Regarding humidity, in 2021, during the morning, KLR had significantly higher humidity (~66%) than open-air and VSP, and VSP presented the lowest values (~55%). At midday, KLR showed markedly higher humidity (~56%) than VSP (46%). At night, there were no significant differences in humidity between the training systems.
In 2020, during the morning, temperatures for both training systems were significantly lower (~28°C) in comparison to open-air (~31°C). At midday, temperatures for both training systems were also significantly lower (~33°C) than open-air temperatures (~38°C). At night, KLR and VSP had significantly higher values (~26°C) than open-air.
But the most significant finding, for me, was that, during the heatwave, there were clear differences in fruit damage levels between the two training systems: KLR exhibited 19% damaged fruit while VSP reached 32%. This led the researchers to write: “After recording damages from summer heatwave and early spring winds, we found that KLR is better adapted to the climate condition of Santorini than VSP by protecting the grapes from the consequences of the extreme conditions of the island.”
Yield components and grape composition: There were no significant differences between the two training systems for most of the analysed attributes except for bunch length, where VSP was significantly longer than KLR for both studied years. Average yields were quite similar between KLR and VSP. In 2021, when there was lower precipitation and higher temperatures, the yield of KLR was higher than VSP. But KLR produced a lower yield in the bumper 2020 vintage – which came after high rainfall rates the previous year. Concerning the grape composition, the only significant differences were for 2021, where VSP showed markedly higher acidity and lower sugar content than KLR.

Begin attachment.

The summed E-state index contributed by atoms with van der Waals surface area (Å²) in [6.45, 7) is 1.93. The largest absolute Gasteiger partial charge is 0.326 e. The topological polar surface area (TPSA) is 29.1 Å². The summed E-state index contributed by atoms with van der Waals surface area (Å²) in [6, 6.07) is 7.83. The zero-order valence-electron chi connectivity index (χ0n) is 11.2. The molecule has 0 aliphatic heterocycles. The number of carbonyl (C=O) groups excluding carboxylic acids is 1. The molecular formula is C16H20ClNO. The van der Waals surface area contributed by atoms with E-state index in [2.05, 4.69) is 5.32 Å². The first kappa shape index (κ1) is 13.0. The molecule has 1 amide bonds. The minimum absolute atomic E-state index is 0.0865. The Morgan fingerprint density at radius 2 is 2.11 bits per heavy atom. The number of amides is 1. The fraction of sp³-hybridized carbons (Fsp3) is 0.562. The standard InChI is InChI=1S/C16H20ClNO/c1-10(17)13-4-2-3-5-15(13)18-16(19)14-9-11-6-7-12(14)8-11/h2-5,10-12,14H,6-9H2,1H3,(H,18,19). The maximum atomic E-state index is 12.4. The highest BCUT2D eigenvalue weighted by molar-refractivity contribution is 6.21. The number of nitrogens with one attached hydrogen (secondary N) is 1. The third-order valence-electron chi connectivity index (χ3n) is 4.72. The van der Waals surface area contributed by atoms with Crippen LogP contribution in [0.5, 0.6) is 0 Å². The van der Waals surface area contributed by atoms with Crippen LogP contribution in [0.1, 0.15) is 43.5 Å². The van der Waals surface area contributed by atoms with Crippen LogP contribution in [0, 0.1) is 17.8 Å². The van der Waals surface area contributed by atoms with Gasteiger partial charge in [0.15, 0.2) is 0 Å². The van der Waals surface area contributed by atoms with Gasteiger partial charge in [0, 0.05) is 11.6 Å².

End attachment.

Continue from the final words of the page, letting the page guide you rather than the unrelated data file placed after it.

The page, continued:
Conclusion

Santorini vine
The traditional Kouloura training system used in Santorini is well-adapted to the extreme climatic conditions of the island. That's why it has persisted through time and become part of the authenticity of the landscape and part of the terroir of this semi-arid wine region.
The key takeaway from this study by Efstratios Guillaume Xyrafis, Gregory A Gambetta, and Katerina Biniari is that viticulturists who are looking for ways to adapt their training system to the new climatic conditions should look at all the traditional training systems used in the Mediterranean basin. These systems – which include Kouloura, the Mediterranean goblet and bush vine – have proved resistant to drought and high temperatures over centuries.

To view the original paper in OENO One (Vol. 57 No. 3, 2023), click here.